Once, blur map is generated, the next step is to segment blur and non-blur regions in the input image. Elder et al. [5] applied local scale control technique. In this technique, they calculate the zero crossing of second and third derivatives in the gradient image and use them for segmentation. Lin et al. [6] calculated the features from local 1D motion of the blurred object and used for regularization to segment the motion and blur from the images. In another method, Zhang et al. [7] computed the Double Discrete Wavelet Transform (DDWT) coefficients-based blur kernels to decouple the blurred regions from the input image. Shi et al. [10] used the graph-cut technique to segment the blurry and non-blurry regions from the blur map. Tang et al. [12] generated super pixels by using simple linear iterative clustering (SLIC) technique by adapting k-means clustering for segmentation. Yi et al. [17] proposed a new monotonic sharpness metric based on local binary patterns that rely on the observation that the non-uniform patterns are more discriminating towards blur regions. The segmentation process is done by using multi-scale alpha maps obtained through the multi-scale blur maps. Whereas, Golestaneh et al. [13] set the fixed threshold empirically, for the segmentation of in-focus and out-of-focus regions in the image. Takayama et al. [14] used Otsu’s method [18] to get the threshold for every map and then it is used to segment the blur and non-blur region of the image. Su et al. [15] extracted the blurred regions of the image by using the singular value-based blur maps. They also applied the fixed threshold to divide the in-focus and out-of-focus regions in the blurred images.

Recently, a large number of deep learning-based methods have been used for blur detection [1923]. In [22], a convolutional neural network (CNN) based feature learning method automatically obtains the local metric map for defocus blur detection. In [20], fully convolutional network (FCN) model utilizes high-level semantic information to learn image-to-image local blur mapping. In [23], a bottom-top-bottom network (BTBNet) effectively merges high-level semantic information encoded in the bottom-top stream and low-level features encoded in the top-bottom stream. In [21], a bidirectional residual refining network (BR2Net) is proposed that encodes high-level semantic information and low-level spatial details by embedding multiple residual learning and refining modules (RLRMs) into two branches for recurrently combining and refining the residual features. In [19], a layer-output guided strategy based network exploits both high-level and low-level information to simultaneously detect in-focus and out-of-focus pixels.

The performance of the blur segmentation phase very much depends on the capability of blur detection phase. Among various blur detection methods, some perform better than the others in underlying certain conditions. Few most famous and effective methods are using multi-resolution of image in their algorithms. For example, LBP based defocus blur [17] uses three scales with window sizes 11×11, 15×15, and 21×21 to produce three different blur maps and then integrate three maps to get final blur map. Similarly, HiFST [13] uses four scales to generate the initial blur maps and then the final improved blur map is obtained by fusing these initial maps. However, it is very difficult to find an appropriate scale range on which method gives the best results for an arbitrary input image. The performance of a specific blur measure also varies image to image [4]. It means that there is not any single blur measure that can perform consistently for all images taken under varying conditions.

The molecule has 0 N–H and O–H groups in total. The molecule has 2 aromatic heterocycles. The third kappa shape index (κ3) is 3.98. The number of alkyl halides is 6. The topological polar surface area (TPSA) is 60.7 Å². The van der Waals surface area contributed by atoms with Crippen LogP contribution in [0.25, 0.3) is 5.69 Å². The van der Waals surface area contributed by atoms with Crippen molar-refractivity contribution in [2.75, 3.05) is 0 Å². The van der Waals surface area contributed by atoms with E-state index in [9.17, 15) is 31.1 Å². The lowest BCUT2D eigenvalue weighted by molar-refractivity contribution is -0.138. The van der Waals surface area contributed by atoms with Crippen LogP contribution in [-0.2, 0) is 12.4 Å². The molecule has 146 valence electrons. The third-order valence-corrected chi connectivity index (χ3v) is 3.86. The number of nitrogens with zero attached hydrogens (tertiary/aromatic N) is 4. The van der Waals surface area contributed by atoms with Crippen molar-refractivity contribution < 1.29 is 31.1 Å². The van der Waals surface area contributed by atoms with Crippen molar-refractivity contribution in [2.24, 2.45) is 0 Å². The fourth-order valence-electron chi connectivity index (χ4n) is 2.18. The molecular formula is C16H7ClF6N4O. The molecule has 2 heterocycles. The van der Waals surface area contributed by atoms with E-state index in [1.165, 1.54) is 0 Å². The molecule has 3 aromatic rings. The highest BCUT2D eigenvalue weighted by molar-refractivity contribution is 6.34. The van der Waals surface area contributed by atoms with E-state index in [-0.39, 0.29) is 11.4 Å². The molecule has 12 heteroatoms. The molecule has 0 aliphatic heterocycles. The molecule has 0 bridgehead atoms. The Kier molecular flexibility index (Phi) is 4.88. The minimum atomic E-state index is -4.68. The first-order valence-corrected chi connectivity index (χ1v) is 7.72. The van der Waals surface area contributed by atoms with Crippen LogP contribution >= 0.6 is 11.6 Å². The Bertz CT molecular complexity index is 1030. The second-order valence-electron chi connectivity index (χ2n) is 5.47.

In this paper, we propose a method for blur detection and segmentation based on machine learning approaches. The block diagram of the proposed method is shown in Fig. 1. The proposed method is divided into two phases. In the first phase, a robust GP based blur detector is developed that captures the blur insight on different scales. The multi-scale resolution property is encoded into the blur measure to generate an improved blur map by fusing information at different scales through the GP technique. In the second phase, the blur map is segmented by an adaptive threshold obtained through the SVM model. The performance of the proposed method is evaluated using two different datasets and the results are compared with five state-of-the-art methods. The comparative analysis reveals that the proposed method has performed better against the state-of-the-art methods.


Figure 1: Block diagram for the proposed method for blur detection and segmentation

The rest of the paper is organized as follows. Section 2 discuss the basic rules for the genetic programming techniques. Section 3 presents the details of the proposed method including the details about the development of models. In Section 4, experimental setup, results, and comparative analysis are presented. Finally, Section 5 concludes the study and provides the future directions.

2  Genetic Programming

Multi-Gene Genetic Programming (MGGP) is a variant of GP, which provides model as a linear combination of bias coefficients and multiple genes [24]. Traditional GP, in contrast, gives a model with single gene expression. In MGGP, bias coefficients are used to scale each gene and hence play a vital role to improve the efficacy of the overall model. In MGGP symbolic regression, every prediction of the output variable is a weighted sum of each of the genes plus a bias term. The structure of the multi-gene symbolic regression model is shown in Fig. 2. Mathematically, the prediction of the training data is written as: